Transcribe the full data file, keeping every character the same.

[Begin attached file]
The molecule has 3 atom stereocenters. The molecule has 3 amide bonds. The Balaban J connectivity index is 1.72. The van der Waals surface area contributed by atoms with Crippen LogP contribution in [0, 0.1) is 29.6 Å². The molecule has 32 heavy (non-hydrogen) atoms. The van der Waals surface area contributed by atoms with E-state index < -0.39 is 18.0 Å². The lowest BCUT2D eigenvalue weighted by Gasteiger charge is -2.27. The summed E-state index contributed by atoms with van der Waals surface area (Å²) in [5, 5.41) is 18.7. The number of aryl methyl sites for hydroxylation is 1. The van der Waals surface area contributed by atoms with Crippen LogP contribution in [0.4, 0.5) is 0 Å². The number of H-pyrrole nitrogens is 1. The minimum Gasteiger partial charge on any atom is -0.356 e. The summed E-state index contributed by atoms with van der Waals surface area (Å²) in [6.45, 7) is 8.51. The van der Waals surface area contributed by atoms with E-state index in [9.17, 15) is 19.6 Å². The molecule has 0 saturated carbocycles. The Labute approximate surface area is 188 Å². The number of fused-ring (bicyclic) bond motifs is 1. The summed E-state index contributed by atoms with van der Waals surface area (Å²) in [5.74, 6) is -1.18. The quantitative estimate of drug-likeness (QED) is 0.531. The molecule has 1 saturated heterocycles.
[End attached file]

The molecule has 3 atom stereocenters. The molecule has 3 amide bonds. The Balaban J connectivity index is 1.72. The van der Waals surface area contributed by atoms with Crippen LogP contribution in [0, 0.1) is 29.6 Å². The molecule has 32 heavy (non-hydrogen) atoms. The van der Waals surface area contributed by atoms with E-state index < -0.39 is 18.0 Å². The lowest BCUT2D eigenvalue weighted by Gasteiger charge is -2.27. The summed E-state index contributed by atoms with van der Waals surface area (Å²) in [5, 5.41) is 18.7. The number of aryl methyl sites for hydroxylation is 1. The van der Waals surface area contributed by atoms with Crippen LogP contribution in [0.4, 0.5) is 0 Å². The number of H-pyrrole nitrogens is 1. The minimum Gasteiger partial charge on any atom is -0.356 e. The summed E-state index contributed by atoms with van der Waals surface area (Å²) in [6.45, 7) is 8.51. The van der Waals surface area contributed by atoms with E-state index in [9.17, 15) is 19.6 Å². The molecule has 0 saturated carbocycles. The Labute approximate surface area is 188 Å². The number of fused-ring (bicyclic) bond motifs is 1. The summed E-state index contributed by atoms with van der Waals surface area (Å²) in [5.74, 6) is -1.18. The quantitative estimate of drug-likeness (QED) is 0.531. The molecule has 1 saturated heterocycles.